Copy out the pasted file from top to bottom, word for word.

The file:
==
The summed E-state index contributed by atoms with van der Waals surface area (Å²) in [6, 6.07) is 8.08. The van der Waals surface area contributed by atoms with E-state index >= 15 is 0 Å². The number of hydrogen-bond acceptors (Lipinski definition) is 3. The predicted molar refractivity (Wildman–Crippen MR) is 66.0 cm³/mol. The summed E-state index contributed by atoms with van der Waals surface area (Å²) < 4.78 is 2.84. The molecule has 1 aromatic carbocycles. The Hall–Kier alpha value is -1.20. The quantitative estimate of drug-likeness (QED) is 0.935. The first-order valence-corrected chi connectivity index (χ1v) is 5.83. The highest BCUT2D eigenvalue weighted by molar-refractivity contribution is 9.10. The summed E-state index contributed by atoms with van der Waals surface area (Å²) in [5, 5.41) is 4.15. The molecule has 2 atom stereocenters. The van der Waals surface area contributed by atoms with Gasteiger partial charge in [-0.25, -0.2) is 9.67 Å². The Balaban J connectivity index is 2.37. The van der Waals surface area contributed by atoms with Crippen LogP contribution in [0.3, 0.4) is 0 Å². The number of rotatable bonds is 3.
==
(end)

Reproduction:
The summed E-state index contributed by atoms with van der Waals surface area (Å²) in [6, 6.07) is 8.08. The van der Waals surface area contributed by atoms with E-state index >= 15 is 0 Å². The number of hydrogen-bond acceptors (Lipinski definition) is 3. The predicted molar refractivity (Wildman–Crippen MR) is 66.0 cm³/mol. The summed E-state index contributed by atoms with van der Waals surface area (Å²) < 4.78 is 2.84. The molecule has 1 aromatic carbocycles. The Hall–Kier alpha value is -1.20. The quantitative estimate of drug-likeness (QED) is 0.935. The first-order valence-corrected chi connectivity index (χ1v) is 5.83. The highest BCUT2D eigenvalue weighted by molar-refractivity contribution is 9.10. The summed E-state index contributed by atoms with van der Waals surface area (Å²) in [5, 5.41) is 4.15. The molecule has 2 atom stereocenters. The van der Waals surface area contributed by atoms with Gasteiger partial charge in [-0.25, -0.2) is 9.67 Å². The Balaban J connectivity index is 2.37. The van der Waals surface area contributed by atoms with Crippen LogP contribution in [0.3, 0.4) is 0 Å². The number of rotatable bonds is 3.